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Monday December 17 2018
 
Barriers To SA Investors: Exchange Controls, Tight Unit Trust Rules and High Tax Act As Disincentives to Setting Up Funds Locally

Financial Mail  November 28, 1997

by Sharon Wood

 

Exchange controls, tight unit trust rules and high tax act as disincentives to setting up funds locally

 

 

A household name in the rest of the developed world, hedge funds are just finding their way into the collective investment mind in SA.

 

But exchange controls still impose tight restrictions on possible SA involvement in these products because of the large minimum entry requirements and, more importantly, the fact that there are as yet no locally domiciled hedge funds.

 

Hedge funds tend to set up in tax havens around the world to avoid corporate tax eating into their returns and to circumnavigate regulations governing mutual funds. The disadvantages of offshore funds are the lack of protection offered by international tax treaties, and because of the lack of regulation of funds, they are not always marketable to investors.

 

Easing local restrictions on establishing certain forms of hedge funds in SA would mean that fund managers could counteract the impact of rand depreciation on returns, and the product would be easily accessible to investors.

 

Standard Bank's London office has run a hedge fund since late 1995 and the returns have substantially outperformed the JSE All Share and the Financial and Industrial indices. In the middle of this year, the fund notched up returns of almost 100% compared with returns that were only slightly positive on the other two indices.

 

But Standard Bank Hedge Fund spokesman Adrian Dofay says the product is primarily taken up by US investors and is not marketed to the SA audience. The minimum investment is a hefty US$250 000. He says the group has only thought about launching an SA-based product. "It would be a lot easier if the product was domiciled in SA because we wouldn't have to contend with the dollar/rand exchange rate. It is more difficult to generate positive returns for shareholders if the rand is down as it has been this year."

 

This week BOE and Magnum Funds jointly announced they would set up an SA hedge fund in January that would be based offshore with a minimum investment of $100 000. BOE portfolio manager Chris Logan says: "We would love to launch a product locally, but the biggest impediments are that profits are taxed at the normal company rate and unit trust regulations are too restrictive."

 

Current unit trust regulations do not allow funds to short the market (the practice of borrowing scrip and selling on the assumption that the price of the instrument will fall in the future). The regulations also limit a fund's exposure to derivative instruments. A fund manager may not have more than 20% of the total fund tied up in derivatives, which virtually rules out using hedging and leveraging strategies.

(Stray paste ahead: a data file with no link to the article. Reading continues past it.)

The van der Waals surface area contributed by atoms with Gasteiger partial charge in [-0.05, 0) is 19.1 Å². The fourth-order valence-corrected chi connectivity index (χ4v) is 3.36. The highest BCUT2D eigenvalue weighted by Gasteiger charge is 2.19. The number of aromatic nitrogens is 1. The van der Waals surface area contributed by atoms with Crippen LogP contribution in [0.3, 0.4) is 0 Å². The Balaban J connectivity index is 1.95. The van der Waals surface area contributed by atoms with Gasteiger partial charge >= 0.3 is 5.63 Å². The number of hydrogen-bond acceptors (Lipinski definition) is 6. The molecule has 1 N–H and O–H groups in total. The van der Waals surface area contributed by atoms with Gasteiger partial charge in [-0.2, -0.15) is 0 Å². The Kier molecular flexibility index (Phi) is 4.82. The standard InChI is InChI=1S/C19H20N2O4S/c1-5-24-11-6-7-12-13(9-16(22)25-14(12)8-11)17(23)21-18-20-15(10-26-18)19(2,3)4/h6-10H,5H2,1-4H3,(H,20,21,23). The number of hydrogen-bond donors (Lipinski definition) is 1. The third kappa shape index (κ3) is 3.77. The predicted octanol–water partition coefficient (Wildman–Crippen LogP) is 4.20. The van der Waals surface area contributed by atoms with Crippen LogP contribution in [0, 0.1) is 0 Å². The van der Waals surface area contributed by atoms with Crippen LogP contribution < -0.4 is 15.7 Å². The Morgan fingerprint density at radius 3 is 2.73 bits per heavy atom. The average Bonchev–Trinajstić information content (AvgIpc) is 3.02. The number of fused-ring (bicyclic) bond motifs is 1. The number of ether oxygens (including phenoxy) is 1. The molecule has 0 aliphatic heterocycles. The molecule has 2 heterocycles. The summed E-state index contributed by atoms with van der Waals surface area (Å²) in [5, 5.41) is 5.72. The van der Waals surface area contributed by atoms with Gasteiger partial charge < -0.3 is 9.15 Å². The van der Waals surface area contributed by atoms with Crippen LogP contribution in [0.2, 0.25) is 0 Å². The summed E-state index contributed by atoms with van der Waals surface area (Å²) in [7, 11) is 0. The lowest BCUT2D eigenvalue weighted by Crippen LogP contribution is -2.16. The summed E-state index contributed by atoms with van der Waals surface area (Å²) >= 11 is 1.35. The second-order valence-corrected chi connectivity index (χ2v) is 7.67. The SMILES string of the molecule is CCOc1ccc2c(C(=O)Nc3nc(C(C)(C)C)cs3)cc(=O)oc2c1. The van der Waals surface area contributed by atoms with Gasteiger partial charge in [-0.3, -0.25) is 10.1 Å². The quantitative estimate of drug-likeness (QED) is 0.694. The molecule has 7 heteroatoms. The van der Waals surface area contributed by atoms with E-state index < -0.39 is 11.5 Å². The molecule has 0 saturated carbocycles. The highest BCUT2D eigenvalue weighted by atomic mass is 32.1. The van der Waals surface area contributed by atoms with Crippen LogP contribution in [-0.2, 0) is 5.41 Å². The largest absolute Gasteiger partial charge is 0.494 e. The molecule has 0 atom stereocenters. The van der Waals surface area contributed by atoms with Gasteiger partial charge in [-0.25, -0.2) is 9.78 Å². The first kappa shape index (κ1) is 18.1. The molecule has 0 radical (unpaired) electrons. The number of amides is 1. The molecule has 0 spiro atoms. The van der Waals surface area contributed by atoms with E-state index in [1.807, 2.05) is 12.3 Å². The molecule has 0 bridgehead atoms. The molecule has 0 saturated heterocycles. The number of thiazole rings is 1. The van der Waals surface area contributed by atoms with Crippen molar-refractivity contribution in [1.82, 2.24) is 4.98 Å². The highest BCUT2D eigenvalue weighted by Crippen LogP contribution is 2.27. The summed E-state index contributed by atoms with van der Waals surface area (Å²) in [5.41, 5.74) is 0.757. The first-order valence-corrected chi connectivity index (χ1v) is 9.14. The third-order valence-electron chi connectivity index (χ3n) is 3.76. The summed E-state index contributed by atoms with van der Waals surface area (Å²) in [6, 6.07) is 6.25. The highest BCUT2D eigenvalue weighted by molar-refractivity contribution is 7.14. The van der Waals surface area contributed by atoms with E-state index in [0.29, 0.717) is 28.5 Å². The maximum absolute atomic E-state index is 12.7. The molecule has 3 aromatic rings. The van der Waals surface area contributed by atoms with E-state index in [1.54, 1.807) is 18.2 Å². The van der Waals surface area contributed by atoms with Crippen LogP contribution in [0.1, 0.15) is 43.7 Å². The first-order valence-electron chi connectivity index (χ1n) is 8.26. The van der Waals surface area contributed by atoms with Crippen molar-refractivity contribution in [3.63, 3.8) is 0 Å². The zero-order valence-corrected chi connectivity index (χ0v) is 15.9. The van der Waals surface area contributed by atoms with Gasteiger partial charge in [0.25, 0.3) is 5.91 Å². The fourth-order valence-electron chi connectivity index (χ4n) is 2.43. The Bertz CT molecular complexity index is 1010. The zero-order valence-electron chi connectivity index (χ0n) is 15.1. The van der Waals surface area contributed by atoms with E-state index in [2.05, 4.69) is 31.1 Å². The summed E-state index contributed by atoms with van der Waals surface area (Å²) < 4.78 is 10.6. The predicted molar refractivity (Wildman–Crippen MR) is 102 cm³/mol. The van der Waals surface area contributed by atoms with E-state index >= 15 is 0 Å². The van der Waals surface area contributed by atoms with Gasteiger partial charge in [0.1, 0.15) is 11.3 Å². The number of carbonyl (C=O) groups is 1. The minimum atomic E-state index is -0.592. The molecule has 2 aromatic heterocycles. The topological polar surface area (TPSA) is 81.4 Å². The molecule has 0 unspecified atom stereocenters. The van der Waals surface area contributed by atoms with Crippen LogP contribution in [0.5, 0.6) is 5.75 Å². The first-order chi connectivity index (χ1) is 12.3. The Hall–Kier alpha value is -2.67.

Hedge funds come in all shapes and sizes, and make varied use of derivative strategies. Magnum Fund Management chairman Dion Friedland says a popular misconception is all hedge funds are volatile: "Less than 5% of hedge funds are global macro funds, like George Soros's Quantum Fund. Most hedge funds use derivatives only for hedging or don't use derivatives at all; many use no leverage."

 

Magnum/BOE cannot operate from SA as a unit trust because it may not short sell scrip. Otherwise, it does not plan to make heavy use of derivatives and will focus on its core competence of being able to find relative share performance opportunities and capitalise on a view by pursuing a long/short strategy.

 

Logan uses an example - to illustrate the potential returns - the long/short scenario this year with Standard Bank and Nedcor shares.

 

Returns of 137,1% would have been delivered if Standard Bank shares had been sold short and Nedcor shares had been bought with the funding raised by the short leg of the transaction.

 

Financial Services Board (FSB)'s Rob Barrow, who is deputy executive officer for investment institutions, says the board is not considering dropping this ruling because the industry has not made representation on the issue. But he says the Association of Unit Trusts and the FSB are looking into lifting the 20% "conservative" ceiling on derivative investment. "The current restriction was brought in about five years ago when derivatives were new. The board was concerned then about creating too high a risk for the man in the street and went for the conservative limit. But that is being relooked at."

 

He sees the issue being resolved "sometime next year."

 

On the tax issue, Barrow says the board doesn't set tax policy and suggests that industry make representations to the Finance Department on the issue that full company tax must be paid on the proceeds of open-ended funds.


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